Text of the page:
The record reveals that the examination of Rasmussen complied with the requirements of Rule 11. Rasmussen does not attack in any way the district court's adherence to Rule 11
The indictment reads:
On or about the 28th day of August, 1980, ROBERT RONALD RASMUSSEN did knowingly and willfully transport in interstate commerce from East point, Georgia, to Newville in the Middle District of Alabama, stolen property, to-wit: a 1979 Peterbilt tractor, VIN 120744N, the value of which is approximately $52,800.00 and he then well knew the said 1979 Peterbilt tractor to have been stolen, in violation of Title 18, Section 2314, United States Code.
Fed.R.Crim.P. 32(d) reads:
(d) Withdrawal of Plea of Guilty. A motion to withdraw a plea of guilty or of nolo contendere may be made only before sentence is imposed or imposition of sentence is suspended; but to correct manifest injustice the court after sentence may set aside the judgment of conviction and permit the defendant to withdraw his plea.
Rasmussen suggests for the first time on appeal that he did not have sufficient time to confer with appointed counsel. He does not state how much time he did have for consultation, but indicates counsel's time sheet showed only one and one-half hours at arraignment, part of which was waiting for the call of the docket. We place no weight on this suggestion since it is raised for the first time on appeal. Moreover, given the simplicity of the charge, we are not convinced that consultation of less than one and one-half hours is inadequate
In Meaton, a third party testified at the Rule 11 proceeding, but it is unclear how relevant the testimony of the third party was to the defendant's later allegation of no intent to defraud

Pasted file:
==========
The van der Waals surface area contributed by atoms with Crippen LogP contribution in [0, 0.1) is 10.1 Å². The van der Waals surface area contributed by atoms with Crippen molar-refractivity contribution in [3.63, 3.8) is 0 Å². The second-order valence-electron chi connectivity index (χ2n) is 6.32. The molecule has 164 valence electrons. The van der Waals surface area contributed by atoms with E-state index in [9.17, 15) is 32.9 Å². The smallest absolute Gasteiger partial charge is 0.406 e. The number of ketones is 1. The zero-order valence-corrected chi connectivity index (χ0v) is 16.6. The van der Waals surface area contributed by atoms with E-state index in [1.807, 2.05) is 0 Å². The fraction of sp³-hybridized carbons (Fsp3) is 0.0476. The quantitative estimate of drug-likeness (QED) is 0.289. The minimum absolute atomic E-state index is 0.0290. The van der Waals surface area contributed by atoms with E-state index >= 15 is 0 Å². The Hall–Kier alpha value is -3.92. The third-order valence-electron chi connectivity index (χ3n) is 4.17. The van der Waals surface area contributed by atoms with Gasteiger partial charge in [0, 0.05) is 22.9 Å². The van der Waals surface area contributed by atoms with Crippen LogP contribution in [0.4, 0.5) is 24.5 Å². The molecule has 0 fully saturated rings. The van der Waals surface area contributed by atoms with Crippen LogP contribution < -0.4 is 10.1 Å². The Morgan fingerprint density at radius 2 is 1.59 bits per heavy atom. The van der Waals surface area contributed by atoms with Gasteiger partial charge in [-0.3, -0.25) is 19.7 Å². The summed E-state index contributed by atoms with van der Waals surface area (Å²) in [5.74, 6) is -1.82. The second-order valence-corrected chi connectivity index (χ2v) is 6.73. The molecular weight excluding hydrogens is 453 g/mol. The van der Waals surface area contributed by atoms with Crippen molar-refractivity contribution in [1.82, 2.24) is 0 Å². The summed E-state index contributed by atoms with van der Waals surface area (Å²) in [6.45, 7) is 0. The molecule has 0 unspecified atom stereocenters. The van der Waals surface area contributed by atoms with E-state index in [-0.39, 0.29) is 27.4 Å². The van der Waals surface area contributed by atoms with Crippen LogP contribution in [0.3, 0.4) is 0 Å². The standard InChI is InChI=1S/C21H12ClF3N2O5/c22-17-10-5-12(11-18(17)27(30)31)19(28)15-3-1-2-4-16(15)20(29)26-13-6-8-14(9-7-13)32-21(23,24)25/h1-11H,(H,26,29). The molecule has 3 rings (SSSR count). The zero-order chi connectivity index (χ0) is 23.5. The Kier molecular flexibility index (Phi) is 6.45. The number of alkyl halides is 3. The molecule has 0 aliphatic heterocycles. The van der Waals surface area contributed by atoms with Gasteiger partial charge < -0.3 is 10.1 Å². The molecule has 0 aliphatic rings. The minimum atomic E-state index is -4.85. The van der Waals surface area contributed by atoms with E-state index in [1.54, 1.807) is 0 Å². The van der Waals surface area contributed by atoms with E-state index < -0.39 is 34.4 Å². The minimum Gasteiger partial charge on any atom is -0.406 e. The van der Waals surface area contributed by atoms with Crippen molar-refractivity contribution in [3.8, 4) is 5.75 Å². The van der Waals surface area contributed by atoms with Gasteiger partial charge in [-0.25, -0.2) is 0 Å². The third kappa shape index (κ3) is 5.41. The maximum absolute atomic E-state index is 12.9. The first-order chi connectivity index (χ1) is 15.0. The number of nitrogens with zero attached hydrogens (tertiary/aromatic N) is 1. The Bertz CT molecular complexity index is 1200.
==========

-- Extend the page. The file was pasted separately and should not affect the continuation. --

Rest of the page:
Professor Wright has argued that the sounder view of Rule 32(d), supported by both the language of the rule and its underlying rationale to protect a defendant's right to a jury trial where possible, would be to allow withdrawal of the plea prior to sentencing unless the prosecution has been substantially prejudiced by reliance upon the defendant's plea. 2 Wright, Federal Practice and Procedure, Criminal § 538 (1969). Professor Wright disapproves of those cases placing the burden on the defendant to establish good grounds for withdrawal of the plea. Id. However, Professor Wright also states that no one disputes the accepted principle that there is no absolute right to withdraw a guilty plea. Id. There being no absolute right, we do not believe that the absence of a showing of prejudice to the government, by itself, should be sufficient to mandate permission to withdraw a plea when, as here, no credible reason is proferred
See also Judge J. Skelly Wright's dissent in Everett v. United States, 336 F.2d 979, 985 (D.C.Cir.1964). Judge Wright stated that he would have thought that where the government would suffer no prejudice, withdrawal of a guilty plea would be allowed as a matter of course. He conceded, however, that the Supreme Court's decision in Kercheval v. United States, supra, required the defendant to give a good reason for withdrawal of his guilty plea. Id.